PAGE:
A naming ceremony has been held in Tokyo for an atomic element discovered by Japanese researchers.
The name of element 113, "nihonium," comes from the word "Nihon," which means "Japan" in Japanese. The element was artificially created by a team at Japan's RIKEN institute 13 years ago.
Japan's Crown Prince Naruhito attended the ceremony on Tuesday.
The Crown Prince said the name is proof that Japan's scientific technology is at the cutting edge of the world. He added that the progress was an inspiration to young people.
The president of the International Union of Pure and Applied Chemistry, Natalia Tarasova, then declared the naming of "nihonium." She added that it was the first element found in Asia.
The leader of the research team, Kyushu University professor Kosuke Morita, said the group decided on the name "nihonium" with respect for their predecessors, as well as in gratitude for the support from the Japanese people.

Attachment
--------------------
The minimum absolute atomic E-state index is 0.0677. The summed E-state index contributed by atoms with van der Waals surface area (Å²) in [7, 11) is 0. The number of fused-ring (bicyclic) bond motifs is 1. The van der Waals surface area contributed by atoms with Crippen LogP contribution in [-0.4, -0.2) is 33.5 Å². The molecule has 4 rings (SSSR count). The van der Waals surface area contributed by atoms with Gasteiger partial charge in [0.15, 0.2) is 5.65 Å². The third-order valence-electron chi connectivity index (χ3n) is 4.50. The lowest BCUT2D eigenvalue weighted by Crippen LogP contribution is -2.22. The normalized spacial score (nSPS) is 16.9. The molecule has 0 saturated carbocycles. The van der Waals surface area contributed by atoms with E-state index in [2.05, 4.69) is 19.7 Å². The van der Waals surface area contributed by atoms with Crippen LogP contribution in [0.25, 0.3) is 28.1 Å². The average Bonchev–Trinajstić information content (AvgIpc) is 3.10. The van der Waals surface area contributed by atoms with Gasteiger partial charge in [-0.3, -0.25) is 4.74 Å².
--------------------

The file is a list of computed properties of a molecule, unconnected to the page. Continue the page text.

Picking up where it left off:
Japanese science ministry officials say that since the international organization officially decided on the name last November, they have received a number of applications from textbook companies to add "nihonium" to the periodic table of elements.
STREET FOOD! We're back for more in one of Japan's most traditional cities, Nara.
What was once Japan's capitol is now a place loaded with delicious street food for humans and deer alike. So, what's Nara got to offer? I hope you're hungry! (ONLY in JAPAN )
Japan's Liberal Democratic Party on Friday submitted a record of email exchanges in which Akie Abe, Prime Minister Shinzo Abe's wife, denies her alleged payment of one million yen to an embattled school operator. (Jiji)
Japanese Defense Minister Tomomi Inada ordered the Ground Self-Defense Force on Friday to withdraw its engineering troops taking part in a U.N. peacekeeping mission in South Sudan by the end of May. (Jiji)
New textbooks authorized for use in Japan's senior high schools from April next year contain more descriptions on foreign and defense policies undertaken by Prime Minister Shinzo Abe's government, such as the ability to engage in collective self-defense, according to the results of the education ministry's latest textbook screening disclosed Friday. (Japan Today)